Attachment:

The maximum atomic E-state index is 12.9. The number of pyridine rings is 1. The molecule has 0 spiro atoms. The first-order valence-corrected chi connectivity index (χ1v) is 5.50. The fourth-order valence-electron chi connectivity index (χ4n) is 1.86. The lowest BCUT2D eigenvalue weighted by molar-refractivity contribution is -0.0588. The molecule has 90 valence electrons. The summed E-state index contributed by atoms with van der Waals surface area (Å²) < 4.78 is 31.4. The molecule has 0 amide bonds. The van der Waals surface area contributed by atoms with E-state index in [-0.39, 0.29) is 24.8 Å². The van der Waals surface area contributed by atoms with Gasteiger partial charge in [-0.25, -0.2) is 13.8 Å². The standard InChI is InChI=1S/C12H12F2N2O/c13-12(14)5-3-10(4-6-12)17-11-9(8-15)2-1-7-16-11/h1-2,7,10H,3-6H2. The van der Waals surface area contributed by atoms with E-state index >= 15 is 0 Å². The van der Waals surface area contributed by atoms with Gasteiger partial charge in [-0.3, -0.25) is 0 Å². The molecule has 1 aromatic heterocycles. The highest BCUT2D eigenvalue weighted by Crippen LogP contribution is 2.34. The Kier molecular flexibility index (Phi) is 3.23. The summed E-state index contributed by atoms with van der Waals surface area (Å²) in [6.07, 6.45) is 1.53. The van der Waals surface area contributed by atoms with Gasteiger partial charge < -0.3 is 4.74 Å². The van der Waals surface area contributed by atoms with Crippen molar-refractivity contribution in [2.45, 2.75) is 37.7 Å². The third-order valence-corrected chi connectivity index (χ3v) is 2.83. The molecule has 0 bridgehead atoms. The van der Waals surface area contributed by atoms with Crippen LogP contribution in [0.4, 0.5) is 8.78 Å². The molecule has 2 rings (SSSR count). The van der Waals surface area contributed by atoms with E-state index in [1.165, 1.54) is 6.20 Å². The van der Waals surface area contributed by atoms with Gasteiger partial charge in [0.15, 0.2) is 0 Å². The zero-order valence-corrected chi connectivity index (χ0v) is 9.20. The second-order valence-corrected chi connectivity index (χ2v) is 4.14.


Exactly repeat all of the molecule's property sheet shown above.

The maximum atomic E-state index is 12.9. The number of pyridine rings is 1. The molecule has 0 spiro atoms. The first-order valence-corrected chi connectivity index (χ1v) is 5.50. The fourth-order valence-electron chi connectivity index (χ4n) is 1.86. The lowest BCUT2D eigenvalue weighted by molar-refractivity contribution is -0.0588. The molecule has 90 valence electrons. The summed E-state index contributed by atoms with van der Waals surface area (Å²) < 4.78 is 31.4. The molecule has 0 amide bonds. The van der Waals surface area contributed by atoms with E-state index in [-0.39, 0.29) is 24.8 Å². The van der Waals surface area contributed by atoms with Gasteiger partial charge in [-0.25, -0.2) is 13.8 Å². The standard InChI is InChI=1S/C12H12F2N2O/c13-12(14)5-3-10(4-6-12)17-11-9(8-15)2-1-7-16-11/h1-2,7,10H,3-6H2. The van der Waals surface area contributed by atoms with E-state index >= 15 is 0 Å². The van der Waals surface area contributed by atoms with Gasteiger partial charge in [-0.3, -0.25) is 0 Å². The molecule has 1 aromatic heterocycles. The highest BCUT2D eigenvalue weighted by Crippen LogP contribution is 2.34. The Kier molecular flexibility index (Phi) is 3.23. The summed E-state index contributed by atoms with van der Waals surface area (Å²) in [6.07, 6.45) is 1.53. The van der Waals surface area contributed by atoms with Gasteiger partial charge < -0.3 is 4.74 Å². The van der Waals surface area contributed by atoms with Crippen molar-refractivity contribution in [2.45, 2.75) is 37.7 Å². The third-order valence-corrected chi connectivity index (χ3v) is 2.83. The molecule has 0 bridgehead atoms. The van der Waals surface area contributed by atoms with Crippen LogP contribution in [0.4, 0.5) is 8.78 Å². The molecule has 2 rings (SSSR count). The van der Waals surface area contributed by atoms with E-state index in [1.165, 1.54) is 6.20 Å². The van der Waals surface area contributed by atoms with Gasteiger partial charge in [0.15, 0.2) is 0 Å². The zero-order valence-corrected chi connectivity index (χ0v) is 9.20. The second-order valence-corrected chi connectivity index (χ2v) is 4.14.